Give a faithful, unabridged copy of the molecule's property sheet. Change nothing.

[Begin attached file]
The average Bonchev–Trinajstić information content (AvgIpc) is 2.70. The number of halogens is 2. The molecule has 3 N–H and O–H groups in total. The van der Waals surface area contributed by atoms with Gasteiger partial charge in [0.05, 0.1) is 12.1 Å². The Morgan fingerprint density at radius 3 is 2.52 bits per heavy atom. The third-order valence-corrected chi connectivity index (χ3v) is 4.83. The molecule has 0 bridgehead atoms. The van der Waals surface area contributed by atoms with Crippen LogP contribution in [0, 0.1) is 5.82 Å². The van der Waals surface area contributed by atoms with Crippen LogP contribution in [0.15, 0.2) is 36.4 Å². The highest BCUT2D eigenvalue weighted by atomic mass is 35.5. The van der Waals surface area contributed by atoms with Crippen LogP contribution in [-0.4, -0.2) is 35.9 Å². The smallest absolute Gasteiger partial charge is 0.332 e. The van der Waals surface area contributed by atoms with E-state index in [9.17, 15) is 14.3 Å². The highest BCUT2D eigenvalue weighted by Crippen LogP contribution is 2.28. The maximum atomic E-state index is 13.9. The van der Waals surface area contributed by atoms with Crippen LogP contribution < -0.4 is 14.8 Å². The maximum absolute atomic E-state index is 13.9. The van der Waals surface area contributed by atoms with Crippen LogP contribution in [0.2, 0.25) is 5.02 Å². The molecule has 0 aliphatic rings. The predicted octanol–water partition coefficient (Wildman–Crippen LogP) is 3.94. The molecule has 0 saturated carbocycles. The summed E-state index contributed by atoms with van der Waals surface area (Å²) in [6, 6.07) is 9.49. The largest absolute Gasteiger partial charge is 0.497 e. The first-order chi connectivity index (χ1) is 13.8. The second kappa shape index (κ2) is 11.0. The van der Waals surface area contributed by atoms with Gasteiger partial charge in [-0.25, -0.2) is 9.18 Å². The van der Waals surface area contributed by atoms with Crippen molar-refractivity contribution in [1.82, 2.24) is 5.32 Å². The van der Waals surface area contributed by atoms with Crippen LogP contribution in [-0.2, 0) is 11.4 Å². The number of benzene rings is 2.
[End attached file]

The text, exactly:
The average Bonchev–Trinajstić information content (AvgIpc) is 2.70. The number of halogens is 2. The molecule has 3 N–H and O–H groups in total. The van der Waals surface area contributed by atoms with Gasteiger partial charge in [0.05, 0.1) is 12.1 Å². The Morgan fingerprint density at radius 3 is 2.52 bits per heavy atom. The third-order valence-corrected chi connectivity index (χ3v) is 4.83. The molecule has 0 bridgehead atoms. The van der Waals surface area contributed by atoms with Crippen LogP contribution in [0, 0.1) is 5.82 Å². The van der Waals surface area contributed by atoms with Crippen LogP contribution in [0.15, 0.2) is 36.4 Å². The highest BCUT2D eigenvalue weighted by atomic mass is 35.5. The van der Waals surface area contributed by atoms with Crippen LogP contribution in [-0.4, -0.2) is 35.9 Å². The smallest absolute Gasteiger partial charge is 0.332 e. The van der Waals surface area contributed by atoms with E-state index in [9.17, 15) is 14.3 Å². The highest BCUT2D eigenvalue weighted by Crippen LogP contribution is 2.28. The maximum atomic E-state index is 13.9. The van der Waals surface area contributed by atoms with Crippen LogP contribution < -0.4 is 14.8 Å². The maximum absolute atomic E-state index is 13.9. The van der Waals surface area contributed by atoms with Crippen LogP contribution in [0.2, 0.25) is 5.02 Å². The molecule has 0 aliphatic rings. The predicted octanol–water partition coefficient (Wildman–Crippen LogP) is 3.94. The molecule has 0 saturated carbocycles. The summed E-state index contributed by atoms with van der Waals surface area (Å²) in [6, 6.07) is 9.49. The largest absolute Gasteiger partial charge is 0.497 e. The first-order chi connectivity index (χ1) is 13.8. The second kappa shape index (κ2) is 11.0. The van der Waals surface area contributed by atoms with Gasteiger partial charge in [-0.25, -0.2) is 9.18 Å². The van der Waals surface area contributed by atoms with Crippen molar-refractivity contribution in [1.82, 2.24) is 5.32 Å². The van der Waals surface area contributed by atoms with Crippen LogP contribution in [-0.2, 0) is 11.4 Å². The number of benzene rings is 2.